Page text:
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Sunday, October 5, 2008

Go from XP to Vista only with 64-bit processor

The major question is not 'Do I want this 64 bits hardware, increased speed,?' It's 'Will my existing software run on Vista-64, or will I have to fork out huge amounts of cash for new editions?' "If the answer is, 'Yes, I will have to buy all new software,' then I'm sticking with XP until my machine dies and I can't find something else to run it." It's looking more and more likely that 64-bit desktop computing won't go mainstream until long after Windows 7 ships.

There are indications that Windows 7 due to ship in early 2010 won't be a major upgrade from Vista. Nevertheless the real choice isn't between Vista and Windows 7; it's between moving to a 64-bit version of Windows now or later.

It doesn't make sense to upgrade your XP operating system without upgrading to 64-bit hardware and software in order to get the most out of both.

Early testers of the new release indicated recently to All About Microsoft blogger Mary Jo Foley that a public beta of Windows 7 is due around mid-December 2008. One big reason why Microsoft should have no problem meeting its shipping deadlines for Windows 7 is that the OS will not be much different from Vista Service Pack 1, which shipped last spring. Testers of early preview releases indicate that Windows 7 will provide greater stability, reliability, and performance than Vista.

One of the three biggest complaints about Vista — or more specifically, the 32-bit version of Vista — is performance. (The other two big Vista problems, application incompatibilities and the lack of device drivers, have been solved over the past year and a half, with a few noteworthy exceptions.) The 32-bit edition of Vista supports only 3GB of memory, a limitation that the 64-bit edition doesn't have. Whereas 64-bit Vista address from 8GB for Vista Home Basic to 128GB for the Ultimate, Enterprise, and Business editions. All 32-bit operating systems, not just Vista, have greater memory restrictions than their 64-bit versions. The point is that lightning-fast processor cores require more ram (Random-access memory ) to support system that runs low on memory.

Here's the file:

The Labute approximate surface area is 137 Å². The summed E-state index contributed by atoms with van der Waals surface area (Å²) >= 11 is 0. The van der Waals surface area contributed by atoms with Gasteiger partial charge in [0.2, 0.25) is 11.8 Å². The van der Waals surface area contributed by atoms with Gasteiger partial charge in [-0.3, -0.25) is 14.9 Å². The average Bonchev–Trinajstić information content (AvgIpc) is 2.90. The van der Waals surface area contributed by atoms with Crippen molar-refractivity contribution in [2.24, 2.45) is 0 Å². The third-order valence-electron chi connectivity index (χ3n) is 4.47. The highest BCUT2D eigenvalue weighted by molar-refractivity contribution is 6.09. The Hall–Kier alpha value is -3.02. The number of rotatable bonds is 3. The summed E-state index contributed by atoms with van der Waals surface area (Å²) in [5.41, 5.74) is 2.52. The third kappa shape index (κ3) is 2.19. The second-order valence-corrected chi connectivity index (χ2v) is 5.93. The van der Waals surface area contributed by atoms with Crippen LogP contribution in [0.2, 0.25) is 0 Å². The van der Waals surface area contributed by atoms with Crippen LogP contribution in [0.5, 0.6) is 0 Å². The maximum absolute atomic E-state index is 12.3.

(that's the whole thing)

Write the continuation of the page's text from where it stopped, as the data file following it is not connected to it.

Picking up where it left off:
While there will be a 32-bit edition of Windows 7, it is inevitable the future of desktop computing is 64-bit. There is a 64-bit release of XP which Microsoft plans to end free support for XP on April 14, 2009, although the company will continue to issue critical bug fixes. Kip Kniskern, staff writer for Windows Live enthusiast site said Windows 7 is much more than Vista SP2. One feature that will be new in Windows 7 is support for multi-touch displays, which Microsoft's Surface computer pioneered.

It's unlikely to be reason enough for the millions of XP users in the world to postpone their next system upgrade in a hurry unless when you're ready for a 64-bit desktop PC.

Excerpt from Stuart J. Johnston report.

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